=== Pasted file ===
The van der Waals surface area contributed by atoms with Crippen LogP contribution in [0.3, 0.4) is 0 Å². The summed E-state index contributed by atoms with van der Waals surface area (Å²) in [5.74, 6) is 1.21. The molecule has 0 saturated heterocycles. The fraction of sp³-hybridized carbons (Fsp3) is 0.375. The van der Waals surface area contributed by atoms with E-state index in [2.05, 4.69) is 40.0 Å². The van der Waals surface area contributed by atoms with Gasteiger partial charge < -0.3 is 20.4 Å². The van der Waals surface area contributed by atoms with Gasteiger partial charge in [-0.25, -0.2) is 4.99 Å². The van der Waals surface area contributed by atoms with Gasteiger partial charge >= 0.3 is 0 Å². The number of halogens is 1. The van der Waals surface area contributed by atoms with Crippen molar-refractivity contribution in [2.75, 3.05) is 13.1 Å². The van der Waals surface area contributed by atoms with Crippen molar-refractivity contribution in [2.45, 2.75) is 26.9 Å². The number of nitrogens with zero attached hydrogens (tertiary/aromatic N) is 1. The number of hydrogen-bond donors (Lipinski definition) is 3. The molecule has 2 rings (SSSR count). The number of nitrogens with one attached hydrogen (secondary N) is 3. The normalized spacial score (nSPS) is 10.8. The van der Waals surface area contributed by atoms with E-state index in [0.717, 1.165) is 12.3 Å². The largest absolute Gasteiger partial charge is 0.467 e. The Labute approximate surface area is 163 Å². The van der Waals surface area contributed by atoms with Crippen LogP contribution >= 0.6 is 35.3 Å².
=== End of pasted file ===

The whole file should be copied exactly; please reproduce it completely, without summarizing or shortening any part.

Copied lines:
The van der Waals surface area contributed by atoms with Crippen LogP contribution in [0.3, 0.4) is 0 Å². The summed E-state index contributed by atoms with van der Waals surface area (Å²) in [5.74, 6) is 1.21. The molecule has 0 saturated heterocycles. The fraction of sp³-hybridized carbons (Fsp3) is 0.375. The van der Waals surface area contributed by atoms with E-state index in [2.05, 4.69) is 40.0 Å². The van der Waals surface area contributed by atoms with Gasteiger partial charge < -0.3 is 20.4 Å². The van der Waals surface area contributed by atoms with Gasteiger partial charge in [-0.25, -0.2) is 4.99 Å². The van der Waals surface area contributed by atoms with Gasteiger partial charge >= 0.3 is 0 Å². The number of halogens is 1. The van der Waals surface area contributed by atoms with Crippen molar-refractivity contribution in [2.75, 3.05) is 13.1 Å². The van der Waals surface area contributed by atoms with Crippen molar-refractivity contribution in [2.45, 2.75) is 26.9 Å². The number of nitrogens with zero attached hydrogens (tertiary/aromatic N) is 1. The number of hydrogen-bond donors (Lipinski definition) is 3. The molecule has 2 rings (SSSR count). The number of nitrogens with one attached hydrogen (secondary N) is 3. The normalized spacial score (nSPS) is 10.8. The van der Waals surface area contributed by atoms with E-state index in [0.717, 1.165) is 12.3 Å². The largest absolute Gasteiger partial charge is 0.467 e. The Labute approximate surface area is 163 Å². The van der Waals surface area contributed by atoms with Crippen LogP contribution >= 0.6 is 35.3 Å².